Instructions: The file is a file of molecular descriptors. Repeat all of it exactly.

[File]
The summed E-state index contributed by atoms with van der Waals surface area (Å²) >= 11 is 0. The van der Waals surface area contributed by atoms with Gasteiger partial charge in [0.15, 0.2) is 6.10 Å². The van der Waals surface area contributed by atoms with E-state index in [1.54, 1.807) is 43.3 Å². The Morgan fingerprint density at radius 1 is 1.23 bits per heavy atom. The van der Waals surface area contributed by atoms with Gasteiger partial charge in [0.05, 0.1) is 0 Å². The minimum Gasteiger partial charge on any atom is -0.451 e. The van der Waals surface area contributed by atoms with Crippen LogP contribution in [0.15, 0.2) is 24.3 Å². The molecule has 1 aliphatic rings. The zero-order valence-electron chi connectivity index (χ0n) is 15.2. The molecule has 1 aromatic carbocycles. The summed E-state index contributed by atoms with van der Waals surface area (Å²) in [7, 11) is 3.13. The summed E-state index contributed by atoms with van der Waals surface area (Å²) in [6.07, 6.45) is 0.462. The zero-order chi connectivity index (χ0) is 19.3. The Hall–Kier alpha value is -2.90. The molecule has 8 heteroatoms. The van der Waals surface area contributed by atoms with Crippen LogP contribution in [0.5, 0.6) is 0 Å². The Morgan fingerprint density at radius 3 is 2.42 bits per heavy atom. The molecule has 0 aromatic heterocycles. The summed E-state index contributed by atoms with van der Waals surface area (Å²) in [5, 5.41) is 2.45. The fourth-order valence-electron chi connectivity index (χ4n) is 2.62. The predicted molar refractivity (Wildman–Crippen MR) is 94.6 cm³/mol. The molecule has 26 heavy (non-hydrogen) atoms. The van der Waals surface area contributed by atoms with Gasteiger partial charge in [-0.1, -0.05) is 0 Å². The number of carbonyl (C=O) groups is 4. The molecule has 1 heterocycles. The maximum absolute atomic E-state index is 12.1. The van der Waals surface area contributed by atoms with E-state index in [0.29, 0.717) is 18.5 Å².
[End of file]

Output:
The summed E-state index contributed by atoms with van der Waals surface area (Å²) >= 11 is 0. The van der Waals surface area contributed by atoms with Gasteiger partial charge in [0.15, 0.2) is 6.10 Å². The van der Waals surface area contributed by atoms with E-state index in [1.54, 1.807) is 43.3 Å². The Morgan fingerprint density at radius 1 is 1.23 bits per heavy atom. The van der Waals surface area contributed by atoms with Gasteiger partial charge in [0.05, 0.1) is 0 Å². The minimum Gasteiger partial charge on any atom is -0.451 e. The van der Waals surface area contributed by atoms with Crippen LogP contribution in [0.15, 0.2) is 24.3 Å². The molecule has 1 aliphatic rings. The zero-order valence-electron chi connectivity index (χ0n) is 15.2. The molecule has 1 aromatic carbocycles. The summed E-state index contributed by atoms with van der Waals surface area (Å²) in [7, 11) is 3.13. The summed E-state index contributed by atoms with van der Waals surface area (Å²) in [6.07, 6.45) is 0.462. The zero-order chi connectivity index (χ0) is 19.3. The Hall–Kier alpha value is -2.90. The molecule has 8 heteroatoms. The van der Waals surface area contributed by atoms with Crippen LogP contribution in [0.5, 0.6) is 0 Å². The Morgan fingerprint density at radius 3 is 2.42 bits per heavy atom. The molecule has 0 aromatic heterocycles. The summed E-state index contributed by atoms with van der Waals surface area (Å²) in [5, 5.41) is 2.45. The fourth-order valence-electron chi connectivity index (χ4n) is 2.62. The predicted molar refractivity (Wildman–Crippen MR) is 94.6 cm³/mol. The molecule has 26 heavy (non-hydrogen) atoms. The van der Waals surface area contributed by atoms with Gasteiger partial charge in [-0.1, -0.05) is 0 Å². The number of carbonyl (C=O) groups is 4. The molecule has 1 heterocycles. The maximum absolute atomic E-state index is 12.1. The van der Waals surface area contributed by atoms with E-state index in [0.29, 0.717) is 18.5 Å².